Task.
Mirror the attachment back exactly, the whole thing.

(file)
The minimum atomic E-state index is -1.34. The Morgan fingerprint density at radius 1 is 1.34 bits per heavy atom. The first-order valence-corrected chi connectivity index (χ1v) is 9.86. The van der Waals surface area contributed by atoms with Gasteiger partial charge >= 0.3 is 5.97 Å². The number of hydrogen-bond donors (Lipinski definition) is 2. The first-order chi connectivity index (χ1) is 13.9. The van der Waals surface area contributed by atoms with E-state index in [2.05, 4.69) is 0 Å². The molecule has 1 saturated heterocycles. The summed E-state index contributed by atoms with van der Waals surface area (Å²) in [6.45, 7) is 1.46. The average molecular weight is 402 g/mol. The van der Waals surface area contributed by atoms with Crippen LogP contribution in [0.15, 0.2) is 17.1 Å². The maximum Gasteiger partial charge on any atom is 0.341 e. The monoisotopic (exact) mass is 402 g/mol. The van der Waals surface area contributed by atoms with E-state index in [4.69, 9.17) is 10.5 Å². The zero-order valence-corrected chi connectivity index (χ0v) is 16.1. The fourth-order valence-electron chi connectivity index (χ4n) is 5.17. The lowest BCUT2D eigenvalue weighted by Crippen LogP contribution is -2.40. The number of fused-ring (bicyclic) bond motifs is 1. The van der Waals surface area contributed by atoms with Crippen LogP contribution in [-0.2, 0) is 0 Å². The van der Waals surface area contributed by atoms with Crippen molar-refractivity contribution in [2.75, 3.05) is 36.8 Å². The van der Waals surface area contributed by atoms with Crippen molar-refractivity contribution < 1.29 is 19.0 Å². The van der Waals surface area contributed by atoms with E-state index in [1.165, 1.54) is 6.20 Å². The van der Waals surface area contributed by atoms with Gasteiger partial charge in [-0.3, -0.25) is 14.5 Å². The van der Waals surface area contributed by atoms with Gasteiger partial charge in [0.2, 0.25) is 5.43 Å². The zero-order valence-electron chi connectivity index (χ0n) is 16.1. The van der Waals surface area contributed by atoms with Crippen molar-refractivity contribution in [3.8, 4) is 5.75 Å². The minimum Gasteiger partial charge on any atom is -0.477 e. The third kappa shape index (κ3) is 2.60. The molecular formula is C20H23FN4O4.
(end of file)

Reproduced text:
The minimum atomic E-state index is -1.34. The Morgan fingerprint density at radius 1 is 1.34 bits per heavy atom. The first-order valence-corrected chi connectivity index (χ1v) is 9.86. The van der Waals surface area contributed by atoms with Gasteiger partial charge >= 0.3 is 5.97 Å². The number of hydrogen-bond donors (Lipinski definition) is 2. The first-order chi connectivity index (χ1) is 13.9. The van der Waals surface area contributed by atoms with E-state index in [2.05, 4.69) is 0 Å². The molecule has 1 saturated heterocycles. The summed E-state index contributed by atoms with van der Waals surface area (Å²) in [6.45, 7) is 1.46. The average molecular weight is 402 g/mol. The van der Waals surface area contributed by atoms with Crippen LogP contribution in [0.15, 0.2) is 17.1 Å². The maximum Gasteiger partial charge on any atom is 0.341 e. The monoisotopic (exact) mass is 402 g/mol. The van der Waals surface area contributed by atoms with E-state index in [4.69, 9.17) is 10.5 Å². The zero-order valence-corrected chi connectivity index (χ0v) is 16.1. The fourth-order valence-electron chi connectivity index (χ4n) is 5.17. The lowest BCUT2D eigenvalue weighted by Crippen LogP contribution is -2.40. The number of fused-ring (bicyclic) bond motifs is 1. The van der Waals surface area contributed by atoms with Crippen LogP contribution in [-0.2, 0) is 0 Å². The van der Waals surface area contributed by atoms with Crippen molar-refractivity contribution in [2.75, 3.05) is 36.8 Å². The van der Waals surface area contributed by atoms with Crippen molar-refractivity contribution < 1.29 is 19.0 Å². The van der Waals surface area contributed by atoms with E-state index in [1.165, 1.54) is 6.20 Å². The van der Waals surface area contributed by atoms with Gasteiger partial charge in [-0.3, -0.25) is 14.5 Å². The van der Waals surface area contributed by atoms with Gasteiger partial charge in [0.2, 0.25) is 5.43 Å². The zero-order valence-electron chi connectivity index (χ0n) is 16.1. The van der Waals surface area contributed by atoms with Crippen molar-refractivity contribution in [3.8, 4) is 5.75 Å². The minimum Gasteiger partial charge on any atom is -0.477 e. The third kappa shape index (κ3) is 2.60. The molecular formula is C20H23FN4O4.